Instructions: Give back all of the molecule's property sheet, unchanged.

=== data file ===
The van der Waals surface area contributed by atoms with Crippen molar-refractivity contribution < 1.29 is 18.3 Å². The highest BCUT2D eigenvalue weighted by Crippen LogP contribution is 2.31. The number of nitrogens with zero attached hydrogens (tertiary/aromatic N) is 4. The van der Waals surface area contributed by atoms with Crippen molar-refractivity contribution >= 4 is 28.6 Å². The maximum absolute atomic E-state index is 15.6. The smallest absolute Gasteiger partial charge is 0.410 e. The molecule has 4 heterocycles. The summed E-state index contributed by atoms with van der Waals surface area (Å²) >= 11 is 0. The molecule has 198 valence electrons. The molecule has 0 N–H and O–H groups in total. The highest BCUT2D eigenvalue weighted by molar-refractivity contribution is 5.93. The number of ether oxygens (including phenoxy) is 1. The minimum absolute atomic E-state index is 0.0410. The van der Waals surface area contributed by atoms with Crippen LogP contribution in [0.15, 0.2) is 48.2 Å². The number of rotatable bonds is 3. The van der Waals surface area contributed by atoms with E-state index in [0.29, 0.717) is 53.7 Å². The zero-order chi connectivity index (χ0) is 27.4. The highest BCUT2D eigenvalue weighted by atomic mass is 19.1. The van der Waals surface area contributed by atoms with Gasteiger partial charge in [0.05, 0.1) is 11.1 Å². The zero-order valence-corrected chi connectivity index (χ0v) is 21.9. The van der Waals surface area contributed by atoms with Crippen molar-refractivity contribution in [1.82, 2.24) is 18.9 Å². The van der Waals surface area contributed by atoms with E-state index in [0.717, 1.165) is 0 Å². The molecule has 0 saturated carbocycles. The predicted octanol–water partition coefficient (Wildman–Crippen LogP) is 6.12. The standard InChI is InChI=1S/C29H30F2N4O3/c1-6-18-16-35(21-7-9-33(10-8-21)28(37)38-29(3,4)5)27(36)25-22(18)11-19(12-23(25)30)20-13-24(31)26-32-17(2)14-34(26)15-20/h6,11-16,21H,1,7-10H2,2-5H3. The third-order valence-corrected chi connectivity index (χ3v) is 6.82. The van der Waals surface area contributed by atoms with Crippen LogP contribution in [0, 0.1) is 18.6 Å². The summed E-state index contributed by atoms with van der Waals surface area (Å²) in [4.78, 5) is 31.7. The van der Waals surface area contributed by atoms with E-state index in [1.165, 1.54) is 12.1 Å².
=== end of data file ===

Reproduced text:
The van der Waals surface area contributed by atoms with Crippen molar-refractivity contribution < 1.29 is 18.3 Å². The highest BCUT2D eigenvalue weighted by Crippen LogP contribution is 2.31. The number of nitrogens with zero attached hydrogens (tertiary/aromatic N) is 4. The van der Waals surface area contributed by atoms with Crippen molar-refractivity contribution >= 4 is 28.6 Å². The maximum absolute atomic E-state index is 15.6. The smallest absolute Gasteiger partial charge is 0.410 e. The molecule has 4 heterocycles. The summed E-state index contributed by atoms with van der Waals surface area (Å²) >= 11 is 0. The molecule has 198 valence electrons. The molecule has 0 N–H and O–H groups in total. The highest BCUT2D eigenvalue weighted by molar-refractivity contribution is 5.93. The number of ether oxygens (including phenoxy) is 1. The minimum absolute atomic E-state index is 0.0410. The van der Waals surface area contributed by atoms with Crippen LogP contribution in [0.15, 0.2) is 48.2 Å². The number of rotatable bonds is 3. The van der Waals surface area contributed by atoms with E-state index in [0.29, 0.717) is 53.7 Å². The zero-order chi connectivity index (χ0) is 27.4. The highest BCUT2D eigenvalue weighted by atomic mass is 19.1. The van der Waals surface area contributed by atoms with Gasteiger partial charge in [0.05, 0.1) is 11.1 Å². The zero-order valence-corrected chi connectivity index (χ0v) is 21.9. The van der Waals surface area contributed by atoms with Crippen molar-refractivity contribution in [1.82, 2.24) is 18.9 Å². The van der Waals surface area contributed by atoms with E-state index in [0.717, 1.165) is 0 Å². The molecule has 0 saturated carbocycles. The predicted octanol–water partition coefficient (Wildman–Crippen LogP) is 6.12. The standard InChI is InChI=1S/C29H30F2N4O3/c1-6-18-16-35(21-7-9-33(10-8-21)28(37)38-29(3,4)5)27(36)25-22(18)11-19(12-23(25)30)20-13-24(31)26-32-17(2)14-34(26)15-20/h6,11-16,21H,1,7-10H2,2-5H3. The third-order valence-corrected chi connectivity index (χ3v) is 6.82. The van der Waals surface area contributed by atoms with Crippen LogP contribution in [0, 0.1) is 18.6 Å². The summed E-state index contributed by atoms with van der Waals surface area (Å²) in [4.78, 5) is 31.7. The van der Waals surface area contributed by atoms with E-state index in [1.165, 1.54) is 12.1 Å².